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ENERGY

Who gets Germany’s €300 energy relief payout – and when?

As part of a package to ease the rising cost of living, the German government is set to give taxpayers in employment a one-off payout. Here's what we know so far.

A customer holds cash in a shop in Hamburg. Germans are seeing a huge rise in the cost of living.
A customer holds cash in a shop in Hamburg. Germans are seeing a huge rise in the cost of living. Photo: picture alliance/dpa | Jonas Walzberg

Germany has approved a special package to provide financial relief to people during the cost of living crisis. 

Among the measures in the Tax Relief Act is a €300 allowance known as the Energiepreispauschale or EEP in Germany, which employers will have to pay out to their staff later this year. Self-employed people will also receive it. However, the payment is taxed for everyone who receives it. 

It is aimed at providing financial relief to workers in Germany dealing with soaring energy bills. 

READ ALSO: KEY POINTS- What Germany’s budget means for you

Which employees receive the payout?

All employees in tax brackets one to five who are in employment in 2022, as well as people in marginal and short-term employment (i.e. people with mini jobs and temp work) who pay flat-rate tax on their wages, will get the cash boost.

“Marginal or short-term employees must confirm in writing to the employer that the marginal employment is their first employment relationship,” Ecovis tax consultant Magdalena Glück, who’s based in Dingolfing, told trade site Handwerksblatt.

This prevents the energy price lump sum from being paid out twice. All those who were employed as workers at some point in 2022 will receive the €300, whether it’s through their employers or an income tax assessment. 

The SPD (Social Democrats) parliamentary group in the Bundestag said “44 million working people will be relieved quickly and unbureaucratically” through the payment.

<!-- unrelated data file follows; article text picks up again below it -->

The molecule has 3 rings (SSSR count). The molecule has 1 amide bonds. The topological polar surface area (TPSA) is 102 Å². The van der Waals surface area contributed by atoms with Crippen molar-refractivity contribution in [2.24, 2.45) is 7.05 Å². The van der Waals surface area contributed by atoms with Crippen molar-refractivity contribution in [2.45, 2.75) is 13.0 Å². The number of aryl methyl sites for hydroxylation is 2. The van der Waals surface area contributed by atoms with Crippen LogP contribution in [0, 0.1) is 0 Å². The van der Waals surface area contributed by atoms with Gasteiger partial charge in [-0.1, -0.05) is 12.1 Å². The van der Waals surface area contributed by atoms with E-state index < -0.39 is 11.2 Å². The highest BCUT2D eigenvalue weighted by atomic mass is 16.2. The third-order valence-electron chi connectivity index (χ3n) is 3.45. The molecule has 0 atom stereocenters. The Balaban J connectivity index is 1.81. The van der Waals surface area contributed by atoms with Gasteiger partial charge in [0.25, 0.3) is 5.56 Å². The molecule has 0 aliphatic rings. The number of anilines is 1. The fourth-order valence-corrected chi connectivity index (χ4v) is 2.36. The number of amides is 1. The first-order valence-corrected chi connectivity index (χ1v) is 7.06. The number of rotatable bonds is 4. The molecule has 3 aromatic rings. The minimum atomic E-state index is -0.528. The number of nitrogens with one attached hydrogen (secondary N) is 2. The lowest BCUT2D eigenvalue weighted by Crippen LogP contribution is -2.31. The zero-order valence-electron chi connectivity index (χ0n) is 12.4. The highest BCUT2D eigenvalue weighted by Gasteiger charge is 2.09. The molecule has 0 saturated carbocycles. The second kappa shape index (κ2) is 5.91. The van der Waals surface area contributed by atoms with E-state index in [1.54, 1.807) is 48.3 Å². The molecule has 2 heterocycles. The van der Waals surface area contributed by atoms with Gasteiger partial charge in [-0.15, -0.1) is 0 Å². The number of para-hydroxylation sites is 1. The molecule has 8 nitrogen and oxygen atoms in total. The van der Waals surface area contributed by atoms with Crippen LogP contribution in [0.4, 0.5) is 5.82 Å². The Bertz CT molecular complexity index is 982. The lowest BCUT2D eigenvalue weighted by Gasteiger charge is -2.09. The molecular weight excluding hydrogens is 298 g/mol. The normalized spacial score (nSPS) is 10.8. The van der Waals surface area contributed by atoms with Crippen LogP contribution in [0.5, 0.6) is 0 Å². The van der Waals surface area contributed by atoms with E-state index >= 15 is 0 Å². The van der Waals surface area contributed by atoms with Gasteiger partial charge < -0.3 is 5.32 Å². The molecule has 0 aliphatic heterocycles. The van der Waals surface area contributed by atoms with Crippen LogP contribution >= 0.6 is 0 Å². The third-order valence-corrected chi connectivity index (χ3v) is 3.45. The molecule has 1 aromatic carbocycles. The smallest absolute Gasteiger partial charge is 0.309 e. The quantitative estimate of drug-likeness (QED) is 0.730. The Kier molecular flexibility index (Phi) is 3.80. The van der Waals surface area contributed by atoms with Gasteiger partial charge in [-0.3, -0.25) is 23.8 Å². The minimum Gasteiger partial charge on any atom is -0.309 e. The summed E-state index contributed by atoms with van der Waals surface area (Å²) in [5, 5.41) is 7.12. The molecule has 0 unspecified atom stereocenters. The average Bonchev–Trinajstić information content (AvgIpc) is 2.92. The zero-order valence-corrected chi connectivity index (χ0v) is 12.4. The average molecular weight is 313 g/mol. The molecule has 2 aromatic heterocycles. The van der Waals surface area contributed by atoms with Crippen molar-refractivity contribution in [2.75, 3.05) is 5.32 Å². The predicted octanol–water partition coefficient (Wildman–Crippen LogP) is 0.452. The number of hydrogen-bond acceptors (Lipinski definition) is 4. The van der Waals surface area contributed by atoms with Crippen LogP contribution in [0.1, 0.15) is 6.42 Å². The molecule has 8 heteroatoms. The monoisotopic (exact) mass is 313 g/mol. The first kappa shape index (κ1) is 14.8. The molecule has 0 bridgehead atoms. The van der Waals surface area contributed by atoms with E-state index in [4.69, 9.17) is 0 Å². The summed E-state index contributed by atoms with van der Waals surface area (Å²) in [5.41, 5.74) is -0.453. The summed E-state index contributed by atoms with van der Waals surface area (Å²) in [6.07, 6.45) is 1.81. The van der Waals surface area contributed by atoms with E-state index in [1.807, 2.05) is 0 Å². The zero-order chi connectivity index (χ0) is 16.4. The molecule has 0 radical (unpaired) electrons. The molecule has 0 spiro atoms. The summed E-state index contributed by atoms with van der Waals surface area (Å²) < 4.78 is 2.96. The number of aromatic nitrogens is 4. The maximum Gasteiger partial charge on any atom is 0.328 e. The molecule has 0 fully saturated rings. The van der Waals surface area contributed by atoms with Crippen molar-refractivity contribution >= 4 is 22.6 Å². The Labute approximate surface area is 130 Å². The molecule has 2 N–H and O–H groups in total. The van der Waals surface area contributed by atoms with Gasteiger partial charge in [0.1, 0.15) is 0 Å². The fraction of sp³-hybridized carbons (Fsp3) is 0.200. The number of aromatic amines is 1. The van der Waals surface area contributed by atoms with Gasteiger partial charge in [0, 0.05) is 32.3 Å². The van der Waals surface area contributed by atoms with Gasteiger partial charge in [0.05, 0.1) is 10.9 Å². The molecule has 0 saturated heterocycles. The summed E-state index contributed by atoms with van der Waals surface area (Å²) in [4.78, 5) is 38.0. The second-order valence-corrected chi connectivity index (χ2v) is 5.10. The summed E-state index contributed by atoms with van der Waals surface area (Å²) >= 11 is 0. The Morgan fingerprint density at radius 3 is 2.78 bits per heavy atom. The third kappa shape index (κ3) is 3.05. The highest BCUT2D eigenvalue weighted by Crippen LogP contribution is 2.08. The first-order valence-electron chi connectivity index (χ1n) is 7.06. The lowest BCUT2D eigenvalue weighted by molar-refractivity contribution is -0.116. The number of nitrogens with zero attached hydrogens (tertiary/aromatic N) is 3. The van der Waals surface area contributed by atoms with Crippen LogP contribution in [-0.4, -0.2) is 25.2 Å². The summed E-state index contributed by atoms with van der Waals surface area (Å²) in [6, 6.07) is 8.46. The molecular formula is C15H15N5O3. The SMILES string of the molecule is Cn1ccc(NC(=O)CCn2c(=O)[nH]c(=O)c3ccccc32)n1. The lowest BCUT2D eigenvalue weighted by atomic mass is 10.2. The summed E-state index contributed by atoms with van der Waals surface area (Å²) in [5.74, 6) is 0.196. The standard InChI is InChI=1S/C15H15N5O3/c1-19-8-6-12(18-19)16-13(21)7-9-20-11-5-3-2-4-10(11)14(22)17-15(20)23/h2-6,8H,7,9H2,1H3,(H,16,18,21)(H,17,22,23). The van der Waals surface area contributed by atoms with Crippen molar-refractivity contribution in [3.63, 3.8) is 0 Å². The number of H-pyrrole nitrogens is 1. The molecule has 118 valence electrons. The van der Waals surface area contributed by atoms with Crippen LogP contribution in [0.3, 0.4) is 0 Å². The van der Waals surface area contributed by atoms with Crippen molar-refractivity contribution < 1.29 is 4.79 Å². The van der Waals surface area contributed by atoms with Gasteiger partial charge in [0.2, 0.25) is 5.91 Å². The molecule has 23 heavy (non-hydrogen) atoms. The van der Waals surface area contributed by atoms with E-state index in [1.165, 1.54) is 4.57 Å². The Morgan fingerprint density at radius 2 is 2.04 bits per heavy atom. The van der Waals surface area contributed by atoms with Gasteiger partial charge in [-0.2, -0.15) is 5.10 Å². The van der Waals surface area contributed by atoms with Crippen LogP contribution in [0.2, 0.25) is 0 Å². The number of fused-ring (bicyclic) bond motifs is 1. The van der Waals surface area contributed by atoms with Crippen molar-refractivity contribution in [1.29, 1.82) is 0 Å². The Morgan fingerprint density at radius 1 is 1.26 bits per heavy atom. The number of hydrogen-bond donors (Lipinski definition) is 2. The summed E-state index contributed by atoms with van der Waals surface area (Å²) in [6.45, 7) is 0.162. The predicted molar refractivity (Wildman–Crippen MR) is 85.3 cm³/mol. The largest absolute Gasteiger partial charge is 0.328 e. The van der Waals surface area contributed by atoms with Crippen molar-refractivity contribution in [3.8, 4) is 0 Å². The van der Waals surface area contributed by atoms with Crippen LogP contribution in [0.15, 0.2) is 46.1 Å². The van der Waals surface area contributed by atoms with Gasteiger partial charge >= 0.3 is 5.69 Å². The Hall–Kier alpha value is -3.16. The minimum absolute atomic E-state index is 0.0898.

When and how do employers pay out the lump sum?

Employees should receive the cash boost with their September wages. For this purpose, the employer will add an “E” on the pay slip certificate detailing the amount. 

“If employers do not pay the wage tax monthly – but quarterly instead – the energy price lump sum can also be paid out in October,” said Glück.

The lump sum is free of social security contributions – but it will be subject to tax for most people. “For mini-jobs taxed at a flat rate, the €300 is tax-free,” said Glück. 

A woman turns down a radiator in Germany.

Energy prices have been significantly rising in Germany. Photo: picture alliance/dpa | Marcus Brandt

Glück added that it was extra bureaucracy for employers.

“Many citizens will be happy about the money. But for employers, the energy price lump sum is additional work,” she said.

Do self-employed people also get the lump sum and if so, how?

As well as employees, freelancers tradespeople and other self-employed workers also receive the lump sum. For them, the payout is considered other income – but the exemption limit of €256 is not applied.

They receive the lump sum by reducing their advanced income tax payment in September, provided the advance payment reaches the amount of the lump sum. 

Employees who are not in employment on September 1st and self-employed people with low advance payments are granted the flat-rate energy allowance via their income tax return without submitting a separate application.

“If no advance payment is made, the amount can only be taken into account in the income tax assessment,” said Glück. “This happens automatically,” she added.